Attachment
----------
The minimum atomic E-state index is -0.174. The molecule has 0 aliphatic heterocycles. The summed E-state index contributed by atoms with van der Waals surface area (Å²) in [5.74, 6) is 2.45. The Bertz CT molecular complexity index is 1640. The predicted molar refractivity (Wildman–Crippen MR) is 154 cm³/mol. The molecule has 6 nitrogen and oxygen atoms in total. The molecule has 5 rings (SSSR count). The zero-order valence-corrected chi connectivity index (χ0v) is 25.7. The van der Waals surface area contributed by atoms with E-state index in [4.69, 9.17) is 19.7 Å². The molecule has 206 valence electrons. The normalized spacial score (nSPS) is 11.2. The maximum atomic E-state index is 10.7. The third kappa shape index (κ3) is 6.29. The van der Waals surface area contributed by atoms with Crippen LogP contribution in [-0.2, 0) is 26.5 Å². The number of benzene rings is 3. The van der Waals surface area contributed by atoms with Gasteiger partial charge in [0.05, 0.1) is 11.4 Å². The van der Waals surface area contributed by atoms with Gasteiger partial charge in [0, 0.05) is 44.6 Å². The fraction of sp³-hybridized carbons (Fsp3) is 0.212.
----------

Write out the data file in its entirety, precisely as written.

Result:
The minimum atomic E-state index is -0.174. The molecule has 0 aliphatic heterocycles. The summed E-state index contributed by atoms with van der Waals surface area (Å²) in [5.74, 6) is 2.45. The Bertz CT molecular complexity index is 1640. The predicted molar refractivity (Wildman–Crippen MR) is 154 cm³/mol. The molecule has 6 nitrogen and oxygen atoms in total. The molecule has 5 rings (SSSR count). The zero-order valence-corrected chi connectivity index (χ0v) is 25.7. The van der Waals surface area contributed by atoms with E-state index in [4.69, 9.17) is 19.7 Å². The molecule has 206 valence electrons. The normalized spacial score (nSPS) is 11.2. The maximum atomic E-state index is 10.7. The third kappa shape index (κ3) is 6.29. The van der Waals surface area contributed by atoms with Crippen LogP contribution in [-0.2, 0) is 26.5 Å². The number of benzene rings is 3. The van der Waals surface area contributed by atoms with Gasteiger partial charge in [0.05, 0.1) is 11.4 Å². The van der Waals surface area contributed by atoms with Gasteiger partial charge in [0, 0.05) is 44.6 Å². The fraction of sp³-hybridized carbons (Fsp3) is 0.212.